Good customer service is good customer service, no matter the industry. Consumers build their customer service expectations based on their best—and worst—experiences, whether it’s with a grocery store or an online retailer. So, what lessons in innovative customer service can community banks learn from companies in other industries?
When people come to live in the U.S. from other countries, they often don’t have an American credit history, identification or other typical requirements of the account-opening or loan process. But community banks are finding ways to serve this growing population while mitigating credit and compliance hurdles.
Many community banks were already rethinking the role of their branches when COVID-19 forced them to interact with customers in new and increasingly digital ways. But rather than buck physical banking trends, industry experts say the pandemic is furthering existing evolutions in how customers use branches, especially for complex financial services.
Unknowns create anxiety, and the COVID-19 pandemic has brought uncertainty like few other times in modern memory. Luckily, customers who feel anxious about money have community banks to lean on.
Generation Z has arrived. They’re hitting the age when they’re getting jobs, opening bank accounts and making major life decisions. But their tech-savvy and customer service‑oriented expectations for businesses may strain many banks’ back offices. Here’s how community banks are evolving their operations to keep up. By Susan Thomas Springer ■ Illustrations by Daniel Hertzberg […]
At the heart of the retention strategy at OceanFirst Bank in Toms River, N.J., is high-touch customer service coupled with an active staff training program. By Judith Sears Name: OceanFirst Bank Assets: $8 billion Location: Toms River, N.J. OceanFirst Bank has created a high-tech, high-touch customer service culture that is nimbly navigating consumers’ changing expectations of […]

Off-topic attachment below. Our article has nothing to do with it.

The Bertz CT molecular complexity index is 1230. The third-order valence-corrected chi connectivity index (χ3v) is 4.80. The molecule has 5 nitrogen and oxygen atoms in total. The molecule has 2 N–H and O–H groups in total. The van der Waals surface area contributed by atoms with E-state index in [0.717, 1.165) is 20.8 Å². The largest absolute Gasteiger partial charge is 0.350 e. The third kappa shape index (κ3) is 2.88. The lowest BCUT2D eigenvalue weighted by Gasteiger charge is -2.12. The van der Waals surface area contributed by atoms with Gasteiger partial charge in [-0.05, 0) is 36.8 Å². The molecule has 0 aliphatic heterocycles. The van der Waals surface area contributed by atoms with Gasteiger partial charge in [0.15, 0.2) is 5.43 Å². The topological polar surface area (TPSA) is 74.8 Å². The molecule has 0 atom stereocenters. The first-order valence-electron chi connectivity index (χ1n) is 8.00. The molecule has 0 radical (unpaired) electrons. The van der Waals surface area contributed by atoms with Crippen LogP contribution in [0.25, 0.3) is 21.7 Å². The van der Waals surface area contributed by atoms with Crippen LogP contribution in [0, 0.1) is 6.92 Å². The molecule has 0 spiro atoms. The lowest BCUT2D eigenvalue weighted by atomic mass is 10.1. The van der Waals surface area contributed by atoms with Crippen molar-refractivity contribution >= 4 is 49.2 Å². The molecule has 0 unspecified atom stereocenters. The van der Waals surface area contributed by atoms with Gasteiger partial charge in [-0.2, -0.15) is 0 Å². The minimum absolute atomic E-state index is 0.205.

SPONSORED WEBINAR | In this webinar, presented by PCBB’s Janet Leung, you will gain an understanding of Q Factors with CECL. Learn how they need to be applied; how they vary based on the complexity of a loan portfolio and your chosen model and how different statistical approaches justify qualitative adjustments. In addition, receive insights on the AICPAs recently released guidelines for auditing CECL.
Provided by Detalus | Building an effective deposit strategy plan is an integral tool to acquiring new, and retaining existing, deposits. It is more than a mere strategy exercise. The plan should be looked at as a working blueprint for achieving your bank’s goals for deposit mix and funding sources, as set by your asset liability committee (ALCO). Here are the five steps for designing, organizing and implementing a results-oriented plan.